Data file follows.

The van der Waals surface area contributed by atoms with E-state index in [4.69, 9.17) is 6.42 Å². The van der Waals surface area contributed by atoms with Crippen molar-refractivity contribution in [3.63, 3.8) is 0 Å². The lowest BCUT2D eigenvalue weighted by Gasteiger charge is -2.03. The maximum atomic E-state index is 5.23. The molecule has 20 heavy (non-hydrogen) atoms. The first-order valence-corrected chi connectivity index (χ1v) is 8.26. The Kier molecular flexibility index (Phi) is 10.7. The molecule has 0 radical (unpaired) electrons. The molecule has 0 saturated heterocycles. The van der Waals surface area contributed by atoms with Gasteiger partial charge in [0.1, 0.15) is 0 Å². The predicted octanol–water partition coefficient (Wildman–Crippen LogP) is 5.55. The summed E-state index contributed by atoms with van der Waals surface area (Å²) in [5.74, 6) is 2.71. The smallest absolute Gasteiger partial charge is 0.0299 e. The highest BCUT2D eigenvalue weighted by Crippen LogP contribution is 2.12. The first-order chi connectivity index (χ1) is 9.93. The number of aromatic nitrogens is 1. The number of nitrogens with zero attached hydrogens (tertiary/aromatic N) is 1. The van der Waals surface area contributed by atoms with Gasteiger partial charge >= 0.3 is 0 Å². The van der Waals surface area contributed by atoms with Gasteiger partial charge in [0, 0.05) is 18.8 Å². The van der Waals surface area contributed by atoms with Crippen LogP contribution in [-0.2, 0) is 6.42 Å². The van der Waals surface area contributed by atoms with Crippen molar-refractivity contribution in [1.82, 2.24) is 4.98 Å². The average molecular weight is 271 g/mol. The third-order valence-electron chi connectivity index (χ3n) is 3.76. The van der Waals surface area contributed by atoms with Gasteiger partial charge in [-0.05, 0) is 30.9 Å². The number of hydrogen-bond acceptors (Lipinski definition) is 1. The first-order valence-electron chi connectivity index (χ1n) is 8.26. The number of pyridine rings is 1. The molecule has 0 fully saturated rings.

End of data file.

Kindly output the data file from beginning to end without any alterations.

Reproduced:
The van der Waals surface area contributed by atoms with E-state index in [4.69, 9.17) is 6.42 Å². The van der Waals surface area contributed by atoms with Crippen molar-refractivity contribution in [3.63, 3.8) is 0 Å². The lowest BCUT2D eigenvalue weighted by Gasteiger charge is -2.03. The maximum atomic E-state index is 5.23. The molecule has 20 heavy (non-hydrogen) atoms. The first-order valence-corrected chi connectivity index (χ1v) is 8.26. The Kier molecular flexibility index (Phi) is 10.7. The molecule has 0 radical (unpaired) electrons. The molecule has 0 saturated heterocycles. The van der Waals surface area contributed by atoms with Gasteiger partial charge in [0.1, 0.15) is 0 Å². The predicted octanol–water partition coefficient (Wildman–Crippen LogP) is 5.55. The summed E-state index contributed by atoms with van der Waals surface area (Å²) in [5.74, 6) is 2.71. The smallest absolute Gasteiger partial charge is 0.0299 e. The highest BCUT2D eigenvalue weighted by Crippen LogP contribution is 2.12. The first-order chi connectivity index (χ1) is 9.93. The number of aromatic nitrogens is 1. The number of nitrogens with zero attached hydrogens (tertiary/aromatic N) is 1. The van der Waals surface area contributed by atoms with Gasteiger partial charge >= 0.3 is 0 Å². The van der Waals surface area contributed by atoms with Gasteiger partial charge in [0, 0.05) is 18.8 Å². The van der Waals surface area contributed by atoms with Crippen LogP contribution in [-0.2, 0) is 6.42 Å². The van der Waals surface area contributed by atoms with Crippen molar-refractivity contribution in [1.82, 2.24) is 4.98 Å². The average molecular weight is 271 g/mol. The third-order valence-electron chi connectivity index (χ3n) is 3.76. The van der Waals surface area contributed by atoms with Gasteiger partial charge in [-0.05, 0) is 30.9 Å². The number of hydrogen-bond acceptors (Lipinski definition) is 1. The first-order valence-electron chi connectivity index (χ1n) is 8.26. The number of pyridine rings is 1. The molecule has 0 fully saturated rings.